Written by Malinda Just Wednesday, 04 June 2008 10:42
The same goes for meals. I am getting really good at eating with one hand while rocking baby in the other.
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Every baby book recommends leaving housework for another time. What the books don’t mention is that bowls with leftover ice cream residue encourage a trail of sweet-eating ants.
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My childbirth class instructors told my class that simulating the womb would comfort and calm newborns. One key component of the theory is swaddling babies, making them look like little burritos. However, common blankets don’t work if your baby is Houdini. Instead, Brad and I use a swaddle “blanket.”
The contraption has two parts. First, baby is inserted into a vest sack that zips from top to bottom. (In order to make nighttime diaper changes more convenient). The second part is a small section of fabric that wraps around baby’s arms and is secured with Velcro.
It seems to do the trick, as baby has a tough time escaping.
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I registered for baby items at Babies “R” Us and Target. Each place gave me a list of “necessary” items essential to raising a healthy, happy baby.
Among items such as bottles, cribs, bouncy seats and swings, there is the practical burp cloth. What manufacturers don’t explain is that the so-called burp cloth only works for burps—not for the aftermath. I can have a burp cloth covering my shoulder, but as soon as spit-up appears, it bounces off the cloth and onto my shirt.
Unlike the burp cloth, my shirt absorbs the spit-up as well as the smell.
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It was suggested to me to avoid using a pacifier for the first two weeks after the birth of my baby. The reason: to avoid feeding confusion. Next time around I plan to introduce a “binky” right away to avoid becoming a human pacifier.
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A common pregnancy symptom is moodiness—a symptom I bypassed. Apparently, however, some women experience extreme crankiness after giving birth.
Next time, instead of using pink or blue balloons to announce the birth, I plan to get a roll of police tape that says, “Caution, do not cross.”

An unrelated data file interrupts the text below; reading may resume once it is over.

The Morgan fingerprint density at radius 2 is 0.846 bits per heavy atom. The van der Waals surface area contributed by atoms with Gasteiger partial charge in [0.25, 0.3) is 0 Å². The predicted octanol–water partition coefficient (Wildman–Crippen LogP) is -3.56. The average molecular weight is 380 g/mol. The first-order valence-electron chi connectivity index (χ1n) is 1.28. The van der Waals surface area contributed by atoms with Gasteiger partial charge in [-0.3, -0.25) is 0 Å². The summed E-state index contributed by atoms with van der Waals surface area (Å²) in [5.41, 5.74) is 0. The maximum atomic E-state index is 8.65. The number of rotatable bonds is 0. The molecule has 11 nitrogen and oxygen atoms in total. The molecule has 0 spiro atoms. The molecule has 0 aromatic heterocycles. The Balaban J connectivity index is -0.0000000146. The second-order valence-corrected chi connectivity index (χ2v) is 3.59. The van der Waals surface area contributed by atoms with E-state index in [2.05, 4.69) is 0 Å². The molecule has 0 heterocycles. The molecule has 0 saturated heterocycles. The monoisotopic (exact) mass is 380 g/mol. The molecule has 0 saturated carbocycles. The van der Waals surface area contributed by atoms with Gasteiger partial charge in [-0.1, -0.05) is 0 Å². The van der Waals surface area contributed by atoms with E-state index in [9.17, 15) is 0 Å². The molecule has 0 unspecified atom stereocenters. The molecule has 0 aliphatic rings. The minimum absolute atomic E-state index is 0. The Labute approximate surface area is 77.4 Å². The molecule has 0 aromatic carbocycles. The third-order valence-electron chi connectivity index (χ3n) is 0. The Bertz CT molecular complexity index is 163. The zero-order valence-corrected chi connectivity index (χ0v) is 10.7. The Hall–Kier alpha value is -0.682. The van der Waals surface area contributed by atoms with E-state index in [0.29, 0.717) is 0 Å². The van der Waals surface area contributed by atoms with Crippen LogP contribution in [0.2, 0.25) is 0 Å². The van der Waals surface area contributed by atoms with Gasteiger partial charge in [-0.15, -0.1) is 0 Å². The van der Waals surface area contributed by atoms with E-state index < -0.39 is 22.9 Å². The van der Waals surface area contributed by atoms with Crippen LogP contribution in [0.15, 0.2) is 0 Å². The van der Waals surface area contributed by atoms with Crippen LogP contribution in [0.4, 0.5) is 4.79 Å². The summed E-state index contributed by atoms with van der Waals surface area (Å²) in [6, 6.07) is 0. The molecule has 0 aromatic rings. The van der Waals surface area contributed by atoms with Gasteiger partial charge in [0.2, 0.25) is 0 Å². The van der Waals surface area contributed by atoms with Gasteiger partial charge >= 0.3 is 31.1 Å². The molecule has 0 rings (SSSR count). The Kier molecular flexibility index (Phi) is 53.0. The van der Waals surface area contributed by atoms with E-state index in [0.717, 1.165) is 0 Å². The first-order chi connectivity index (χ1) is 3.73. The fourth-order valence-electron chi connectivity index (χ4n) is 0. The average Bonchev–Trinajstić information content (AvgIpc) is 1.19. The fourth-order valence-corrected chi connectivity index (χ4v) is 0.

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Experts recommend talking to newborns. At first it was unnerving to recite Pat-a-Cake, sing “You are my Sunshine” or read books aloud without any response. I felt like I had lost my mind. All the insanity is now paying off, as genuine smiles have started to replace blank stares.
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I can’t remember how many times during my pregnancy I heard “you just wait” about any number of things.
You just wait until you can’t sleep through the night. (For the record, I haven’t slept through the night for nearly a year anyway.)
You just wait until your baby turns into a terror as a toddler. (For the record, my baby is a little angel.)
You just wait until you have your baby and you don’t have any time for yourself. (OK, that one has turned out to be true.)
I cringed each time those words tumbled out of a well-meaning woman’s mouth. But, after seven weeks of adjustment, I can now appreciate what they were trying to tell me.
Motherhood is hard.
I thought I was prepared for the change I knew would come after pregnancy. After experiencing relatively smooth transitions with other changes, I believed having a baby would be the same. It wasn’t.
There were many moments in the first weeks when, instead of sleeping when she slept, I cried when she cried.
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The top piece of advice I have heard recently is “cherish every moment—they grow so fast.”
And it’s true. Since April 16, baby has already gained 2 pounds and grown 1 inch.
So, despite my sleep deprivation and the level of difficulty of my new job, as I watch my daughter’s fingers get chubbier and face get fuller every day, I am enjoying my little bundle of a big blessing.